|Graefenhan, Tom - CBS, THE NETHERLANDS|
|Benny, Gerald - UNIVERSITY OF FLORIDA|
|Kirk, Paul - IMI, UNITED KINGDOM|
Submitted to: Inoculum
Publication Type: Abstract Only
Publication Acceptance Date: June 16, 1998
Publication Date: N/A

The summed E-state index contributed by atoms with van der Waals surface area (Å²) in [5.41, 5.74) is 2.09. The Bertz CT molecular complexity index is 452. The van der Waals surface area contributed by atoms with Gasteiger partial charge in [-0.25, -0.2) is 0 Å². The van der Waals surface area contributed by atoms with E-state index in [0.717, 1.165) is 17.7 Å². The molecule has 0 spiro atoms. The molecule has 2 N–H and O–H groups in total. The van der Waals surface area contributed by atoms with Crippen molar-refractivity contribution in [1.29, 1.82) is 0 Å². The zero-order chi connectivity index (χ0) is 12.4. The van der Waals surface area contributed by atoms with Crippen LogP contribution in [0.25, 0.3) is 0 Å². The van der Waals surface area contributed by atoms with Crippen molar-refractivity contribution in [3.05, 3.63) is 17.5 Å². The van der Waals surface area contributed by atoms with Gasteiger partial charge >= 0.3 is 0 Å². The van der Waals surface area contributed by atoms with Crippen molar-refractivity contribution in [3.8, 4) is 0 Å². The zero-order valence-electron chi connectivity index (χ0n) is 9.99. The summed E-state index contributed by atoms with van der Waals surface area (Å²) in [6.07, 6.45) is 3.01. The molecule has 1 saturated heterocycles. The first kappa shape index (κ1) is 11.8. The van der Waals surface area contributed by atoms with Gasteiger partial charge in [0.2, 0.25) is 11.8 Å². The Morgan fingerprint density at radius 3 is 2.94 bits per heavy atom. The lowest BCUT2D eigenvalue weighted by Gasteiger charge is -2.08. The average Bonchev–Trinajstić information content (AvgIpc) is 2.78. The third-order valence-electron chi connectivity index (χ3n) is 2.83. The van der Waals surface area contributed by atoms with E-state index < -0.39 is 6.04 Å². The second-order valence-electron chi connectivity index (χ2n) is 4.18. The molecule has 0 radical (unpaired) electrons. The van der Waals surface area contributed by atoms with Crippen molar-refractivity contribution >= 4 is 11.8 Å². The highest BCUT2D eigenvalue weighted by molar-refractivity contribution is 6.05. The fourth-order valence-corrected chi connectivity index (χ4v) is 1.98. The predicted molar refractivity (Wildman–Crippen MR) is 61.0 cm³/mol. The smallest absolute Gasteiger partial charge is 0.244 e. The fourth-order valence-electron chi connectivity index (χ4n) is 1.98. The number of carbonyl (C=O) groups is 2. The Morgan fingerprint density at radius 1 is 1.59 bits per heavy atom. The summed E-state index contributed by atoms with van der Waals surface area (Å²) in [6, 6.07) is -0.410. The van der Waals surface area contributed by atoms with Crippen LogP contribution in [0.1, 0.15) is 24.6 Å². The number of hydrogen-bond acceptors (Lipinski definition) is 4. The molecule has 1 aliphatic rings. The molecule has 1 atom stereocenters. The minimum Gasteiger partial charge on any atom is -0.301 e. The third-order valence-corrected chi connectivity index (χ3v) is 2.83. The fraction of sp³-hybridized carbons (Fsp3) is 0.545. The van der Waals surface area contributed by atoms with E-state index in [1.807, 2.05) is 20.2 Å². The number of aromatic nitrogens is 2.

Technical Abstract: Members of the Piptocephalidaceae are obligate parasites mostly of Mucorales. The family now comprises three genera, Piptocephalis, Kuzuhaea and Syncephalis, which can be found in dung, soil and leaf litter. In a phylogenetic tree inferred from 18S rDNA sequence data, a separate Syncephalis clade is identified that warrants the exclusion of Syncephalis from the family. The major divergence between this and the two remaining genera is also underlined by structural and ecological observations. About 200 isolates of Piptocephalis were critically examined. Thus far, 29 taxa have been described in the genus, 18 of which are recognized as distinct species, seven being doubtful and four names synonymous. Approximately ten new species await description. A first subdivision of the genus is based on the spore heads being either dry or forming a liquid droplet. The shape of the head-cells and the number of spores delimited in a merosporangium were found to be stable and valuable taxonomic characters, followed by branching pattern and septation of the sporophores. Zygospores arise from parallel or pincer-shaped suspensors and can have a variously sculptured exospore wall.